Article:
The court went on to consider the intended subject matter of the trust. It said before a valid trust can come into existence, there must be certainty of the subject matter and the nature of the property must be considered. In this case, the intended subject matter was the sum of money certified as payable to the contractor, HH, and which was to be (and was) withheld by HKA. Although fungible, HH could only identity it as all the money in any and all bank accounts of HKA. There was no other evidence to show that the Retention Monies could be specified with more particularity, as to where the money was held, whether in one specific bank account, or several bank accounts named. A monetary amount of HKA’s general funds was all that had been identified, and so the court concluded that there was no certain or identifiable subject matter to be impressed with the trust.

The Retention Monies in this case were said to be the identified part of a larger but identified mass, comprising (according to HH) all the money in all the bank accounts of HKA. The court said that it depended on whether the “mass” or so-called “general funds” could be identified or identifiable, with sufficient certainty. It noted that the mixing of money is not a bar to the existence of a valid trust and the absence of segregation by itself does not mean that there can be no trust intended, or that the subject matter of the trust must be uncertain. The facts of the case and evidence available as to the mass have to be considered.  In the present case, GCC 32.5 expressly stated that HKA was to hold the percentage of the certified sum payable to HH as Retention Monies on trust for HH. The purported trust was, the court said, over a part (i.e. the specified percentage) of the bulk of the money or funds of HKA.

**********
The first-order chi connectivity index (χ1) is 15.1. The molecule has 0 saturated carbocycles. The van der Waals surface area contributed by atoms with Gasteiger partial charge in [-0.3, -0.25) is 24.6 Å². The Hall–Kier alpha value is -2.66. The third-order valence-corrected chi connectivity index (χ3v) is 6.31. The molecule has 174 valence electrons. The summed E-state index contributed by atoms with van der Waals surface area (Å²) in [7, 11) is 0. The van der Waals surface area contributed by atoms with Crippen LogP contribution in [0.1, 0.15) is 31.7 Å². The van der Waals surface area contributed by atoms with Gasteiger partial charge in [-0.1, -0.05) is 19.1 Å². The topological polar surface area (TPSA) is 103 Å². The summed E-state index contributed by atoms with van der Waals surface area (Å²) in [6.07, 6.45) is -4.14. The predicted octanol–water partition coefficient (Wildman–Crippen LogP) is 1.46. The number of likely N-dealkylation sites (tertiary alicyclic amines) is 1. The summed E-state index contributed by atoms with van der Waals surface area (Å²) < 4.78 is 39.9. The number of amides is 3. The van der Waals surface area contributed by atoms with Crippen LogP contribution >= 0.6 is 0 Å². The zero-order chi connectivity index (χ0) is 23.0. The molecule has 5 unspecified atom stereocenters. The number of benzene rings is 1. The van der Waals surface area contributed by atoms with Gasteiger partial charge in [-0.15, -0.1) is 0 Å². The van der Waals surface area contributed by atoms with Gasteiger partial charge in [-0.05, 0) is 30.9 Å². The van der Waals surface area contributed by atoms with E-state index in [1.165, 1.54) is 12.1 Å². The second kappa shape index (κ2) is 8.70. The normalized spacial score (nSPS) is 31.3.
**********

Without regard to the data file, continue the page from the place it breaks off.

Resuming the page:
It was clear from the authorities and analyses made by academics on co-ownership interests, the court said, that it is important to identify the relevant bulk. If there is no identified bulk, or the property is completely unspecified, problems as to uncertainty may arise.  If the transferor is free to choose to select the relevant property from any source, then the transferee cannot possibly acquire an ownership interest in any particular bulk, as the situation is simply one of an intended transfer of property which is completely unidentified until the transferor makes the necessary choice and until such identification, it is impossible for the transferee to obtain a property interest.

It was not disputed that HKA had not at any time paid any Retention Monies into any specific account which could be identified. All that could be argued for HKA was that the trust was in respect of all and any of the bank accounts of HKA where its funds were kept. If there had been one, or even more than one but specified bank accounts from which the Interim Payments had been made to HH, it might be argued that the Retention Monies should have been withheld from the funds in these accounts, and form the bulk to be co-owned with HH.